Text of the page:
Buying a house can be a mix of emotions, especially if its your first time. Here is some suggestions and tips on what NOT to do when you are getting ready to purchase a new home.
- Do not change jobs – Job Hoppers Beware! Lenders like to see a consistent job history which proves to them you’re going to remain employed and able to pay on your mortgage! If you switch to a new job in the same field, it’s not usually as big of a deal, but at all costs, try and stay where you are until your loan closes. Always check with your lender!
- Do not use your credit cards excessively or allow current accounts to fall behind – if you spend too much money, then how will you afford your payments? If you don’t make payments on time, how will the bank trust that you’ll repay your mortgage?
- Do not go buy a new car – This is a HUGE NO-NO for various reasons. It can drastically throw off your Debt-to-Income Ratio, and will also show new credit inquiries on your credit report thus lowering your score and POSSIBLY disqualifying you for a great rate and oftentimes disqualifying you for your home loan.
- Do not open any new credit accounts – See #2 & #3
- Do not switch bank accounts or banking institutions – Lenders are required to source funds for your down payment, your income, and your earnest money. Changing banks makes their job way harder, and is a HUGE pain in the rear if they cannot verify where your money came from. This can delay your closing significantly.
- Do not spend savings that is designated for your down payment and closing costs. Period. No down payment – no house. No closing costs – no closing.
- Do not buy furniture on credit – See #2, #3, & #4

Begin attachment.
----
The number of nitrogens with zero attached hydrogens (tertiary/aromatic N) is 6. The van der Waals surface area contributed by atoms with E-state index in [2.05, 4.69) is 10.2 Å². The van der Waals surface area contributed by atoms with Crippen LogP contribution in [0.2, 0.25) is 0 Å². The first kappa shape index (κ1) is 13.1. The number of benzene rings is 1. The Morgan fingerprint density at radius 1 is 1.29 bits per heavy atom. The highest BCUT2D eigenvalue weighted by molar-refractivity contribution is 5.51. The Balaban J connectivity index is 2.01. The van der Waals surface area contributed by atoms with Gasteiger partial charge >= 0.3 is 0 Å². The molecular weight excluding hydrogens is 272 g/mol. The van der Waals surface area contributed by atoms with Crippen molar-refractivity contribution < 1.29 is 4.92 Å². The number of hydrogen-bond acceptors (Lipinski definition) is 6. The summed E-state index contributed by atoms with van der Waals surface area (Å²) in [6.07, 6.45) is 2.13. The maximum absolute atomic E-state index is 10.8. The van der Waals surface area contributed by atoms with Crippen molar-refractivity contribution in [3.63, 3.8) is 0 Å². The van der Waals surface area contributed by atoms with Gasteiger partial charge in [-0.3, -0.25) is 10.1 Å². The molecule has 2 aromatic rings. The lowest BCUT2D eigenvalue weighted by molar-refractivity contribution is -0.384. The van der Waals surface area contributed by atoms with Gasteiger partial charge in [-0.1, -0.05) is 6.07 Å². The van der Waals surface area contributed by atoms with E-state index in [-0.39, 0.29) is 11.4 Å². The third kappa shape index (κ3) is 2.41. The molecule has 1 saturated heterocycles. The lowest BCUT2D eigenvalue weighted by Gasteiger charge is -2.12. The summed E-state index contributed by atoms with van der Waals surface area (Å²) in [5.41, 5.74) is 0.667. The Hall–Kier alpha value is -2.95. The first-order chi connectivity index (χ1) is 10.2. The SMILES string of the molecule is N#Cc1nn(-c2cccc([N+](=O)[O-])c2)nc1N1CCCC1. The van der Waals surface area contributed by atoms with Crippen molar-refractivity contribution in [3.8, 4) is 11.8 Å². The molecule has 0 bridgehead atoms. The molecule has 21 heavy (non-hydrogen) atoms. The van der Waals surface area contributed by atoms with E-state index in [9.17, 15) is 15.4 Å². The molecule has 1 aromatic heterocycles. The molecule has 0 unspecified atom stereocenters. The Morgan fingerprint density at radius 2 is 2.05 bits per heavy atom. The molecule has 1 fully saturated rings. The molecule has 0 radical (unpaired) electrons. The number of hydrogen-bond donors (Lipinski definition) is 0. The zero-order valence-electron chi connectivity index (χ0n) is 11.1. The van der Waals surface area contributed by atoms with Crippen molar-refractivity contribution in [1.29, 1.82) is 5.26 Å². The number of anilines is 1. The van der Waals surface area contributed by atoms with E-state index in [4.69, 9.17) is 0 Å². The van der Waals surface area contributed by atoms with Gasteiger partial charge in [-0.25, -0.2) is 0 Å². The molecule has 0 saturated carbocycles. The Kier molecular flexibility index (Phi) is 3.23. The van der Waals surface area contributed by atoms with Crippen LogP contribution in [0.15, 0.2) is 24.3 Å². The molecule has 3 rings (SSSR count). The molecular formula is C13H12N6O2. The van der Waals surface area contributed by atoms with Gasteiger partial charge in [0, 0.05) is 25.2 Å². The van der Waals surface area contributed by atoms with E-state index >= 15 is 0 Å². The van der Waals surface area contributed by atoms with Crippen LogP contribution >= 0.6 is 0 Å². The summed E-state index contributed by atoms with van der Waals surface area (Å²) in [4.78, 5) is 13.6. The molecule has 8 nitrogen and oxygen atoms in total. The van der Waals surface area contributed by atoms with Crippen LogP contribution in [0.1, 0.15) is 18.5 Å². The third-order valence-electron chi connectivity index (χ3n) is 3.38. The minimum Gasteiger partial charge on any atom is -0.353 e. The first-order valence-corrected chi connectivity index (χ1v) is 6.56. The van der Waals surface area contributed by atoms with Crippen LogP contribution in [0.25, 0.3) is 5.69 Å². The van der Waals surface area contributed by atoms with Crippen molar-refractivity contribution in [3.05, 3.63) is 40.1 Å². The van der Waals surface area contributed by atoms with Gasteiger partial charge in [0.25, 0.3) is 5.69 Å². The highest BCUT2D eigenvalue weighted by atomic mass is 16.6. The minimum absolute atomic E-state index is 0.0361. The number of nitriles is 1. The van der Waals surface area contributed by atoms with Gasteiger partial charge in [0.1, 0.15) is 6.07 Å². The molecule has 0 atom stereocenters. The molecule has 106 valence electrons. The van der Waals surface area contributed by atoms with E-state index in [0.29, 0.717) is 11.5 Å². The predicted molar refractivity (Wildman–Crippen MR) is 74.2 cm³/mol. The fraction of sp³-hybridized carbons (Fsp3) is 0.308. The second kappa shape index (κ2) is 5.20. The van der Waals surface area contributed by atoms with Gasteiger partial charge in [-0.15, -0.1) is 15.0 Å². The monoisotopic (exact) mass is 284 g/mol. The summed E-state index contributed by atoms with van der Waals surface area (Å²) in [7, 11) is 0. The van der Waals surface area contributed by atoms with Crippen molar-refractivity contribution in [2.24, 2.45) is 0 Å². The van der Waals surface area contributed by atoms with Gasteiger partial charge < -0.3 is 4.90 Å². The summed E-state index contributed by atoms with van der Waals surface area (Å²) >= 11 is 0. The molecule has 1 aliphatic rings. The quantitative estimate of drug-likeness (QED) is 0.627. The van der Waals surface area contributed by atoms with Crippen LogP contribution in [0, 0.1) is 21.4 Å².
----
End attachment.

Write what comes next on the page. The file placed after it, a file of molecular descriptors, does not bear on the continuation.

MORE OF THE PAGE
- Do not make large deposits or cash deposits without first asking your loan officer – See #5 – Cash deposits during a certain timeframe cannot be sourced and are not considered “good funds” that can be utilized as a verifiable down payment.
- Do not be a co-signor for someone else – Bad move. THEIR debt becomes YOUR debt. This can scare off a bank that is doing your mortgage because WHAT-IF the person you co-sign for fails to pay (worst-case-scenario) …and then you are stuck paying on it so it doesn’t ruin YOUR credit – or – if you choose NOT to pay, they will send you to collections, file judgements against you, and ruin your life. On the lighter side, being a co-signor will throw off your Debt-to-Income Ratio and show as a liability on your credit that might affect your credit-worthiness/score.
- Do not get married during your loan application without notifying your lender of the impending marital status change and name change ☺ It will life easier on the people working on your loan docs if they know ahead of time!
Keeley Wagner is a licensed Realtor with The Connors Group at Windermere Group One and a former Licensed Closing Agent. Check out http://www.aprilconnors.com for more information.
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